Social Media Access by Employers


There was a kerfuffle in the news about employers demanding access to employees’ social media site. The stories stated the employers asked for the employees’ passwords, in addition to their usernames. In response, at least six states have started the legislative process to prevent employers from demanding that access.

As you might expect, the tricky part is defining “social media.” William Carleton put together a collection of the proposed definitions and grades for the legislative definition of social media.

Her is New Jersey’s attempt, as an example:

“’Social networking website’ means an Internet-based service that allows individuals to construct a public or semi-public profile within a bounded system created by the service, create a list of other users with whom they share a connection within the system, and view and navigate their list of connections and those made by others within the system.”

Not surprisingly, the best rated definition was the one that did not have a definition. By defining a social media site, you risk the sites evolving to no longer fit within the definition.

My beef was that the definitions were focused like a laser on Facebook, LinkedIn, and Twitter. They fail to cover web publishing sites like blogs. There is a follow-up post that offers some suggested improvements.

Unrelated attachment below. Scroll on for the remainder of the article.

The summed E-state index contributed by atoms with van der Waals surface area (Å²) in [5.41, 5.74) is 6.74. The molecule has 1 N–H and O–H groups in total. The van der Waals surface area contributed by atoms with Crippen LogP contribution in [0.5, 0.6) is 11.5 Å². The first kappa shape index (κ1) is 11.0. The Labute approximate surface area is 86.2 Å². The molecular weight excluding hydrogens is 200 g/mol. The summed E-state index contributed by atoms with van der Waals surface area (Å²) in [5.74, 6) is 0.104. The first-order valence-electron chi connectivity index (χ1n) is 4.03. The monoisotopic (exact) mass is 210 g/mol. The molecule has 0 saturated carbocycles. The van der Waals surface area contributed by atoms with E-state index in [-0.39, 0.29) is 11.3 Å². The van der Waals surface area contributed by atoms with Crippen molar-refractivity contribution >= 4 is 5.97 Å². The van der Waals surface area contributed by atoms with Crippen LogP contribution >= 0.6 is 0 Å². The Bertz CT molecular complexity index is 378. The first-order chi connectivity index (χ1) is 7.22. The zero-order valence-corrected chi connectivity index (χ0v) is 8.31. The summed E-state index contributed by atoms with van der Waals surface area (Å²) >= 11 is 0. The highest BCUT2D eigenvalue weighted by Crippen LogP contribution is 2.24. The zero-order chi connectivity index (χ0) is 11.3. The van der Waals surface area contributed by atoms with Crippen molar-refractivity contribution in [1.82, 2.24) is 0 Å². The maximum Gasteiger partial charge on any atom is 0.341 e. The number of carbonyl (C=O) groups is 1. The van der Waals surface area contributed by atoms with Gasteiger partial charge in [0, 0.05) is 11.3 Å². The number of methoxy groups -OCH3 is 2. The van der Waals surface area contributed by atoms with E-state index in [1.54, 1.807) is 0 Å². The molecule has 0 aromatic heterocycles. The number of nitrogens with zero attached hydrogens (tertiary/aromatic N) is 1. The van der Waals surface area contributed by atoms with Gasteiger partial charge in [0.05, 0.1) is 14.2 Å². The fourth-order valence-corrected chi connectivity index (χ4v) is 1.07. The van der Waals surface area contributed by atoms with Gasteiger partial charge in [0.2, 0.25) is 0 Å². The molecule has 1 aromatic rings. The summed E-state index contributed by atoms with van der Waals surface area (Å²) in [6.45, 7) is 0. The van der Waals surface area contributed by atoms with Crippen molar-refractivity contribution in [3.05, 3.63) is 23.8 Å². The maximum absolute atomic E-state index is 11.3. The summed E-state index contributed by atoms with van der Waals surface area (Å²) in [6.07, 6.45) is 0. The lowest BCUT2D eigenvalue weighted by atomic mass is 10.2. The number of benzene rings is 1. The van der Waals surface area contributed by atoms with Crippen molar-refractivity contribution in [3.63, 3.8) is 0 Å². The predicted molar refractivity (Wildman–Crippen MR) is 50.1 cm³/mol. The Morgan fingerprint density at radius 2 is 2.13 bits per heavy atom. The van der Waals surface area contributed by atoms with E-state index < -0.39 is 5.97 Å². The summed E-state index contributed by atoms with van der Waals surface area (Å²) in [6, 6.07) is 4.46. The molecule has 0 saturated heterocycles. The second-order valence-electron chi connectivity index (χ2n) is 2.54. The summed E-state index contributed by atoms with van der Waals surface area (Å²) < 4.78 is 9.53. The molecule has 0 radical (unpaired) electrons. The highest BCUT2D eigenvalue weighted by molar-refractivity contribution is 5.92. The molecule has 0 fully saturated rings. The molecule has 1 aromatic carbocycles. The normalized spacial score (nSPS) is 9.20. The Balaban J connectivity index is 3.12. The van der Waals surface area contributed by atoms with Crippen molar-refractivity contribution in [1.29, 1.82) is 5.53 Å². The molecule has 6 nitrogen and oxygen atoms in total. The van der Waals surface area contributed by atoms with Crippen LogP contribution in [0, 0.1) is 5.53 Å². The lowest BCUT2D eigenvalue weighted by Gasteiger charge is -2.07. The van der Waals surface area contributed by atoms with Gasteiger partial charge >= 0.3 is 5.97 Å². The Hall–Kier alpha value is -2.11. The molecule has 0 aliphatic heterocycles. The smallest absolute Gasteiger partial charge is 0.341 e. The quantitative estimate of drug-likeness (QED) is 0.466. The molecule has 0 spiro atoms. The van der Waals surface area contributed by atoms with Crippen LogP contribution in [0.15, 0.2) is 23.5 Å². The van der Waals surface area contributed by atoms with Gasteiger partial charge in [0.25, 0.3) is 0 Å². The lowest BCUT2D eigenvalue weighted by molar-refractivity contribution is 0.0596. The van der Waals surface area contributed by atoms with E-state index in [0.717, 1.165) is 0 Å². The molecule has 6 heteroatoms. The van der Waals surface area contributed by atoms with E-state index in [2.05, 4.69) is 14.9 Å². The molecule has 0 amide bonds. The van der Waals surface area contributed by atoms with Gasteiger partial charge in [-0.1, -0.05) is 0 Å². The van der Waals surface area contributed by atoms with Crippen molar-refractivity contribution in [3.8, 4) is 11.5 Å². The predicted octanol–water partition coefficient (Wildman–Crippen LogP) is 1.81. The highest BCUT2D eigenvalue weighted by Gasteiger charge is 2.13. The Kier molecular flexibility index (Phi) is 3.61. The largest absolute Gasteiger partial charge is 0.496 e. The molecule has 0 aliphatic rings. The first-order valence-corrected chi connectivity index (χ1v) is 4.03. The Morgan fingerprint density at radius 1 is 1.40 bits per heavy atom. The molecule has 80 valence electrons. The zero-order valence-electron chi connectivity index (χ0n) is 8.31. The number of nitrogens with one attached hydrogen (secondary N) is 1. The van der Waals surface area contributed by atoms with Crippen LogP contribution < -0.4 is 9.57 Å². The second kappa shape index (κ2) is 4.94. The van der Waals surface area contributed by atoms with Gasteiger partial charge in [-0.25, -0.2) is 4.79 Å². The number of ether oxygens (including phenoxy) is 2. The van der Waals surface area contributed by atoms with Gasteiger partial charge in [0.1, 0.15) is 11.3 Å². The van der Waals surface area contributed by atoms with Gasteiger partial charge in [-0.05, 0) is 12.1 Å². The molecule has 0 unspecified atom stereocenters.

My two cents was that these social media sites should allow employers to monitor employees:

“In the financial services industry, there are regulatory requirements to monitor employees’ interactions with customers. That’s easy to do with platforms controlled by the firm, like email, but difficult with the ever-changing platforms in social media. The solution. The social media platform should allow a company to monitor an employee’s account provided the company pays a monitoring fee. Of course the employee will need to consent to the monitoring. The platform gets a revenue stream and the company gets the monitoring and record-keeping it needs. The employee ends up with ‘big brother’ but only if the company thinks it’s a big enough problem that it is willing to pay the monitoring fee.”

If you charge the company, they will limit the explicit monitoring to those instances when the cost/benefit makes economic sense.

With the constantly evolving privacy settings on the platforms, it’s often hard to be certain who can see what piece of information can be seen by whom. But it should not be hard on the back end for a social media site to create an archive for monitoring purposes.

This will also open up these sites for more prolific use by those who have a regulatory requirement that otherwise limits access.